A new quasi-court for copyright, with nationwide reach, began accepting cases this week. The “Copyright Claims Board” or “CCB,” housed within the Copyright Office in Washington DC, will rule on private copyright infringement lawsuits from around the country and award damages of up to $30,000 per case. Though it’s billed as an “efficient and user-friendly” alternative to federal litigation, the CCB is likely to disadvantage many people who are accused of copyright infringement, especially ordinary internet users, website owners, and small businesses. It also violates the Constitution in ways that harm everyone.
Even if this were a perfect process, there is bound to be confusion when a whole new regime for demanding money springs up. And the rules surrounding the CCB are far from perfect, so we want to hear from people who are hauled before the CCB. If you feel you’ve been wronged by the CCB process, please email email@example.com and let us know.
It’s Voluntary—Except When It Isn’t
The Copyright Office calls the CCB a “voluntary” system. Copyright holders can choose to bring infringement cases in the CCB as an alternative to federal court. And those accused of infringement (called “respondents” here, rather than defendants) can opt out of a CCB proceeding by filing forms within a 60-day window. If a respondent opts out, the CCB proceeding goes no further, and the rightsholder can choose whether or not to file an infringement suit in federal court. But if the accused party doesn’t opt out in time, they become bound by the decisions of the CCB. Those decisions mostly can’t be appealed, even if they get the law wrong.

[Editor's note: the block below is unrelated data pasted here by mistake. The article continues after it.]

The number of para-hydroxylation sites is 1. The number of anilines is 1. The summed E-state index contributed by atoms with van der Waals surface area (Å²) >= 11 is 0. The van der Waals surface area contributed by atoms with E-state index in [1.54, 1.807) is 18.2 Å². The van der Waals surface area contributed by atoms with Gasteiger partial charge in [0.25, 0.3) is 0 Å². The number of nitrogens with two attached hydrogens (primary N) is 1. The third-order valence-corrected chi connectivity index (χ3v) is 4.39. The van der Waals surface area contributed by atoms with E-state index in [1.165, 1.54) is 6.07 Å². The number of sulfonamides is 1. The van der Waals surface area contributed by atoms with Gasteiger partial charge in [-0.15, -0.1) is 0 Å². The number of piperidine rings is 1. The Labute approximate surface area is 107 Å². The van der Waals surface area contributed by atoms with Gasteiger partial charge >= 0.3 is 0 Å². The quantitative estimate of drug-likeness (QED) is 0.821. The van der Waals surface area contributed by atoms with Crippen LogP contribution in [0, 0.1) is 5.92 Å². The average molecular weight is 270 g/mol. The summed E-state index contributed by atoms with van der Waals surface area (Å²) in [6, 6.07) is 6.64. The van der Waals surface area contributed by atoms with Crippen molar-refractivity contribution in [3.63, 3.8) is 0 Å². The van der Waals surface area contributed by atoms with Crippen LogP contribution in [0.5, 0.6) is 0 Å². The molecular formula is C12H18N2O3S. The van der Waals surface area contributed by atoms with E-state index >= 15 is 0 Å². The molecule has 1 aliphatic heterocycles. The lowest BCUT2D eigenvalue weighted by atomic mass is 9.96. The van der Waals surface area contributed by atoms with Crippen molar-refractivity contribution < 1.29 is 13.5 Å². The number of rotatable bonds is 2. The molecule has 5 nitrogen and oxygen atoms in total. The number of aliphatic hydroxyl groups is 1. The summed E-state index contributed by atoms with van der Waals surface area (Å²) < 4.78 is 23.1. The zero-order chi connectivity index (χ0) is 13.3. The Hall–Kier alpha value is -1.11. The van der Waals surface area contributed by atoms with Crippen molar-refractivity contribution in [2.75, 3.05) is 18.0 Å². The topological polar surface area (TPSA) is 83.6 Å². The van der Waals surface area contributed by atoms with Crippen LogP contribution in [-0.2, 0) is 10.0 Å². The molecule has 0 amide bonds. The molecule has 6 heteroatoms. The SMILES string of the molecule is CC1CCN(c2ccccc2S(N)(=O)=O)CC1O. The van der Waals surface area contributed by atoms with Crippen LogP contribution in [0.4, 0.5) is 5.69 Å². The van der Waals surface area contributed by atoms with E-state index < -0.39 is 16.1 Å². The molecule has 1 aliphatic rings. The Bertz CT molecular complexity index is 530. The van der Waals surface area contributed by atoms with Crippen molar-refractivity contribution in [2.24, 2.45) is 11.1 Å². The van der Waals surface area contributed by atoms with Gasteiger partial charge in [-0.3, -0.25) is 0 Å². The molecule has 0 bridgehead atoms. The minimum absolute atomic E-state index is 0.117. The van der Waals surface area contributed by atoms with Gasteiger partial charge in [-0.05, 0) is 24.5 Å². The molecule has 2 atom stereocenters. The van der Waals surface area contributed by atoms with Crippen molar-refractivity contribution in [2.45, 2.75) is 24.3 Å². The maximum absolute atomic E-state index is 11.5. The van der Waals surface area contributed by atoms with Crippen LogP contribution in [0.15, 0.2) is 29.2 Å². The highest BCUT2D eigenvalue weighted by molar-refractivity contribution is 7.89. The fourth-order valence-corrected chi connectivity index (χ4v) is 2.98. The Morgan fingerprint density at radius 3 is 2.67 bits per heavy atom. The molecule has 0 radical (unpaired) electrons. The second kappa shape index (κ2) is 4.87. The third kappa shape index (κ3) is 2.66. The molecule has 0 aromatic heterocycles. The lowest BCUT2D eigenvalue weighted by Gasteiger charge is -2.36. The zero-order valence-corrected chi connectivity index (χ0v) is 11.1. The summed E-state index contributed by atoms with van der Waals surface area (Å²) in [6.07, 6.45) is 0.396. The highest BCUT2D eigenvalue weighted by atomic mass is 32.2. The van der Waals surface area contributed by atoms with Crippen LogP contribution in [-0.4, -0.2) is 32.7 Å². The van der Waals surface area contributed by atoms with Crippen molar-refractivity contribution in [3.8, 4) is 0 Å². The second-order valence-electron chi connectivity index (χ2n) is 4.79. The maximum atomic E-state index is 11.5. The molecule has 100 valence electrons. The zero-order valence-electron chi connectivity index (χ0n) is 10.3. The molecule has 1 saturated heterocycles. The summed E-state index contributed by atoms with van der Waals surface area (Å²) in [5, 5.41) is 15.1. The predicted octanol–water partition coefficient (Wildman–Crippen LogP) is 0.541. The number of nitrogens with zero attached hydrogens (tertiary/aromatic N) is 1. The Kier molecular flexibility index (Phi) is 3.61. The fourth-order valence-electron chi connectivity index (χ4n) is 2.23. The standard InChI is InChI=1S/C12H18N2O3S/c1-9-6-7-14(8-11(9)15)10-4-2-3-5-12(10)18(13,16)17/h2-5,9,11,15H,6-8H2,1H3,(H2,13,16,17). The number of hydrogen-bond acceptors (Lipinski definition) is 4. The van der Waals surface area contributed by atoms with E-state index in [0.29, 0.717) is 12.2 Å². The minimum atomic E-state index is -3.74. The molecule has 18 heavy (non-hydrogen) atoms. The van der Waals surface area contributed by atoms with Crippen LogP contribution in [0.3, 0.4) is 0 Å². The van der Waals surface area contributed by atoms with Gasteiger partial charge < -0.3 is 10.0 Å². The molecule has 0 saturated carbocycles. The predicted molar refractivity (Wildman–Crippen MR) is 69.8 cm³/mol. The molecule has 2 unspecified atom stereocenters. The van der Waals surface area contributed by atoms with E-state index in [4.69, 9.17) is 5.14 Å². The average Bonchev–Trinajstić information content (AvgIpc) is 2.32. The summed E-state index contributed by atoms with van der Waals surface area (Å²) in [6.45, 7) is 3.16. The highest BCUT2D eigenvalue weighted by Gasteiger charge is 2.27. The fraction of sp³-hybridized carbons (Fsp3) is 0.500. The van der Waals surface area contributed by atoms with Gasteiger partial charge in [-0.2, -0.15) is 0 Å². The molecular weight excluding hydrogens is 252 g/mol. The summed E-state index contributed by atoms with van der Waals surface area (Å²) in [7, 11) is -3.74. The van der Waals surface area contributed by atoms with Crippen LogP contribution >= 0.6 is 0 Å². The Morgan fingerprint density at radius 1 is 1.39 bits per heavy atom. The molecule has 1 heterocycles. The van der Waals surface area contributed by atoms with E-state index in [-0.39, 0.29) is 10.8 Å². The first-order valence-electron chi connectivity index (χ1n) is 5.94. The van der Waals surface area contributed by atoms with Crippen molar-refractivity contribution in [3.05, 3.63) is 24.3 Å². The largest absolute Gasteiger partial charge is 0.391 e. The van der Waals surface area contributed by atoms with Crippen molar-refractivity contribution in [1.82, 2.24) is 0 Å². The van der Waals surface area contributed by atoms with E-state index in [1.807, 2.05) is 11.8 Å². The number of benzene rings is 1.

Although cases will vary, we think most knowledgeable parties will choose to opt out of the CCB process—again “knowledgeable.” The concern about this system mostly hurting regular users, website owners, and small businesses that don’t have staff who have been watching the CCB unfold cannot be understated. Every reason a knowledgeable party might decide to opt out is also a complicated legal issue that the average person should not be expected to know.